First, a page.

Finally, it would also be necessary to study the question of climate, to determine for example if heat, humidity could play a role.

This bundle of hypotheses would explain why the epidemic does not seem to be igniting in Africa. However, to confirm these assumptions, studies aimed at better understanding what happened in each country, on the scale of a region, of a city, will be necessary. Only solid, well-analyzed data can explain what happened.

Read also Post-Covid-19: the tomorrows of economic challenges for Africa

In this regard, how does the Covid-19 pandemic affect other epidemics?

In the Democratic Republic of the Congo, there has been a resurgence of Ebola virus disease in North Kivu. We thought the epidemic was over, but a few sporadic cases still occur every week in this region where armed groups clash. These new cases show that the Ebola epidemic is not under control there. A new outbreak in Equateur province, near the town of Mbandaka, has also just been confirmed.

This situation puts the country in difficulty, especially in the face of other epidemics such as that of measles, very deadly since 2019, which also affects the neighboring Central African Republic. The concomitance of other epidemics such as Lassa fever or yellow fever in Nigeria, Rift Valley fever in Sudan, or cholera epidemics in many countries makes the management of these co-circulations of pathogens more complex. This type of situation concerns various other vulnerable areas elsewhere on the continent.

In addition, the issue of access to the diagnosis of Covid-19 disease in rural areas is often complicated. The offer is centralized in the capitals. Several centers take samples there, which are then sent to the reference laboratories where the analyzes are carried out. When a suspect case is identified in the region, its samples can be sent to the capital, but sometimes the patient moves there. If it is indeed positive, it risks spreading the virus.

Read also Covid-19: Africa more resilient than expected

Fearing an outbreak of the epidemic on the continent, the World Health Organization had called for international aid very early on. Has this been followed up?

Yes, the mobilization took place from the start of the epidemic, because everyone feared the explosion. The funding that was made available quickly made it possible, for example, to strengthen diagnostic capacities, which also undoubtedly influenced the dynamics of the epidemic. France participated via the French Development Agency, which launched the “Covid-19 – Joint Health” initiative, in response to the global health crisis. AFD has also funded projects from various institutes such as Inserm, IRD and the Institut Pasteur, as well as those of Fondation Mérieux and non-governmental organizations such as Alima and the ICRC.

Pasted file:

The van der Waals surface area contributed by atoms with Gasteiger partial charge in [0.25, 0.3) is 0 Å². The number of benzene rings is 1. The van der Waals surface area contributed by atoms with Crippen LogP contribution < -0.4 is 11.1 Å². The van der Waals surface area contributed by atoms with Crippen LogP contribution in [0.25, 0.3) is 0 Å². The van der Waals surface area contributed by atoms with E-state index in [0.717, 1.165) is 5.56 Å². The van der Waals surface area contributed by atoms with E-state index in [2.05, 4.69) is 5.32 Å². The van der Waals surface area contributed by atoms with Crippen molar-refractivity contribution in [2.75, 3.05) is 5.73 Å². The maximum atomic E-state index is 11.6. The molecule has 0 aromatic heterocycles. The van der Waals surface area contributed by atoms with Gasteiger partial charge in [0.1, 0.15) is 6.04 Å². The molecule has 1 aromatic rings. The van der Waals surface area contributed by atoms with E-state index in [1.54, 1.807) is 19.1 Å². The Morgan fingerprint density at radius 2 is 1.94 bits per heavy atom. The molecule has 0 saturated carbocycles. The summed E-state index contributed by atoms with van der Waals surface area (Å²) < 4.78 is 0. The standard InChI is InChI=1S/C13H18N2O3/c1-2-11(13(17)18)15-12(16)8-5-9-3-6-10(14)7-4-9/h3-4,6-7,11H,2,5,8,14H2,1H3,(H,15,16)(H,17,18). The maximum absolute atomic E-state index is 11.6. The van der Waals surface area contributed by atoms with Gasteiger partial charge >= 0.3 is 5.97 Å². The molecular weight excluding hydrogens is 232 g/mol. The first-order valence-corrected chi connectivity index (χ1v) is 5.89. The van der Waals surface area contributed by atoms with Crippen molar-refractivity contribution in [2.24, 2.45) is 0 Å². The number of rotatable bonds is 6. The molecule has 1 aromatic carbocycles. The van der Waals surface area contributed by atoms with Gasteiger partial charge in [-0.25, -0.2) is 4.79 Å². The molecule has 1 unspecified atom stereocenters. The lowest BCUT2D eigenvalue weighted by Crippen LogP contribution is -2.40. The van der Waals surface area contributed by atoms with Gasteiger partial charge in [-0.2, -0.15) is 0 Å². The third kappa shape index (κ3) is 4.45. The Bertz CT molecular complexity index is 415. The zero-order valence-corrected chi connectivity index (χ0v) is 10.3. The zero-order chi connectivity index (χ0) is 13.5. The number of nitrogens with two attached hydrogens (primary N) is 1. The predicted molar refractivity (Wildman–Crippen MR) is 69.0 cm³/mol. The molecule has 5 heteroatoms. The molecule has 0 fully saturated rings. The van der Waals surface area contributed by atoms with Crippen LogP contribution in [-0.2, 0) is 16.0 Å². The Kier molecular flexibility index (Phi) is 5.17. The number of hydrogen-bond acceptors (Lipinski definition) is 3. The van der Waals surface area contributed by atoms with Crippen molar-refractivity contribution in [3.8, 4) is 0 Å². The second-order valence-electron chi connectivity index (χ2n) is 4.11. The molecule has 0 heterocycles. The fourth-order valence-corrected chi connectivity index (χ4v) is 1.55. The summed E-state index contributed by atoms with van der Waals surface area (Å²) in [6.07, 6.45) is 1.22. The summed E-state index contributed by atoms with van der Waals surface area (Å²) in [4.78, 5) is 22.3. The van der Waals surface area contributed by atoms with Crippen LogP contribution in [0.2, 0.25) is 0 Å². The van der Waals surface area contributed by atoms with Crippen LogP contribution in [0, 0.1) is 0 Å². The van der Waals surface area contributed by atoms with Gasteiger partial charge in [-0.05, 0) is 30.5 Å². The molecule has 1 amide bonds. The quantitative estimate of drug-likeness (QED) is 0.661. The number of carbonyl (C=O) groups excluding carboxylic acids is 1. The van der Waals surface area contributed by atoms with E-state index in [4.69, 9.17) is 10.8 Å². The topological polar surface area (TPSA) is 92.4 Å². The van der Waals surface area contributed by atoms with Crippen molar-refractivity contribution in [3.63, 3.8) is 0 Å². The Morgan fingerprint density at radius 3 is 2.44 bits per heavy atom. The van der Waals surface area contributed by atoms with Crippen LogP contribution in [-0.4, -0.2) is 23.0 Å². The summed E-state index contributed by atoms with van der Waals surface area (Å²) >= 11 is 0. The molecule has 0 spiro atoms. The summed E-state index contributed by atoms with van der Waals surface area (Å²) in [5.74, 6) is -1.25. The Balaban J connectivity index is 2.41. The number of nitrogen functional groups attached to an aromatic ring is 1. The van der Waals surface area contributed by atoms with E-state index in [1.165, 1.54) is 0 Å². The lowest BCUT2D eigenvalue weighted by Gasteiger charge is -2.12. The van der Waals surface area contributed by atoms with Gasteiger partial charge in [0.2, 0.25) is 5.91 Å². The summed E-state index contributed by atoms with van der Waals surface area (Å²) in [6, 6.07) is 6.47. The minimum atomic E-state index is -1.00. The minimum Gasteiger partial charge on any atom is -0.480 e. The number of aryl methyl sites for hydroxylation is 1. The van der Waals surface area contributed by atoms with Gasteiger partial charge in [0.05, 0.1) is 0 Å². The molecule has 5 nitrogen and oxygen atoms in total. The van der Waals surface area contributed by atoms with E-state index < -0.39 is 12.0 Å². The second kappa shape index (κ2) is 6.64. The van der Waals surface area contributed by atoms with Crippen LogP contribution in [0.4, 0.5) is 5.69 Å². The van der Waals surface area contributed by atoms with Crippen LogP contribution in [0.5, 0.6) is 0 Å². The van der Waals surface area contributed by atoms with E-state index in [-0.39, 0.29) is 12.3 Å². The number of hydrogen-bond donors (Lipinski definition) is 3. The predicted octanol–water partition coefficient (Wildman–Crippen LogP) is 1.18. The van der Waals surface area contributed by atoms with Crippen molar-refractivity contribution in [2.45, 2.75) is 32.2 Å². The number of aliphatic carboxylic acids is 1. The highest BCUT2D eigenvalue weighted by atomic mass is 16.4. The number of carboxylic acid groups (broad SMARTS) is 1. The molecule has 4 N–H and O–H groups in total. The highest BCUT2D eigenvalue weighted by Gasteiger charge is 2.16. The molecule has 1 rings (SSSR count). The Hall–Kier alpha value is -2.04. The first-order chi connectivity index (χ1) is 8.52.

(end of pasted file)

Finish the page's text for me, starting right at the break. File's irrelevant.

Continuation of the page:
This funding has notably enabled the APHRO-CoV capacity building project to see the light of day, in partnership with 5 countries: Mali, Senegal, Ivory Coast, Burkina and Gabon. Initiated under the aegis of the African Society of Infectious Pathologies, this project is multi-actor. It is managed by Inserm via REACTing, in collaboration with the PAC-CI program in Côte d’Ivoire as well as the University of Bordeaux, and draws on the expertise of the AP-HP. Concretely, it is deployed with four objectives:

– train, equip and strengthen the capacities of 5 hospital laboratories located near the infectious disease departments of the referral university hospitals (CHU), which are called upon to deal with suspected cases. The aim is to reduce the time taken to render the result, which currently calls on a national or regional reference laboratory;

– train, equip and strengthen the capacities of the infectious disease departments of these 5 teaching hospitals called to take care of cases (suspects and confirmed) in terms of hospital hygiene, adequate care and psychological support for people and personnel concerned;

– train and strengthen the capacities of the National Institutes of Public Health and their “Health Emergency Response Operations Centers” (Corus) in the field of early warning and information circuits for surveillance and follow-up of contact cases ;

– support response measures with an analysis of the fears and rumors that circulate, in order to better guide the responses of decision-makers, particularly in terms of communication.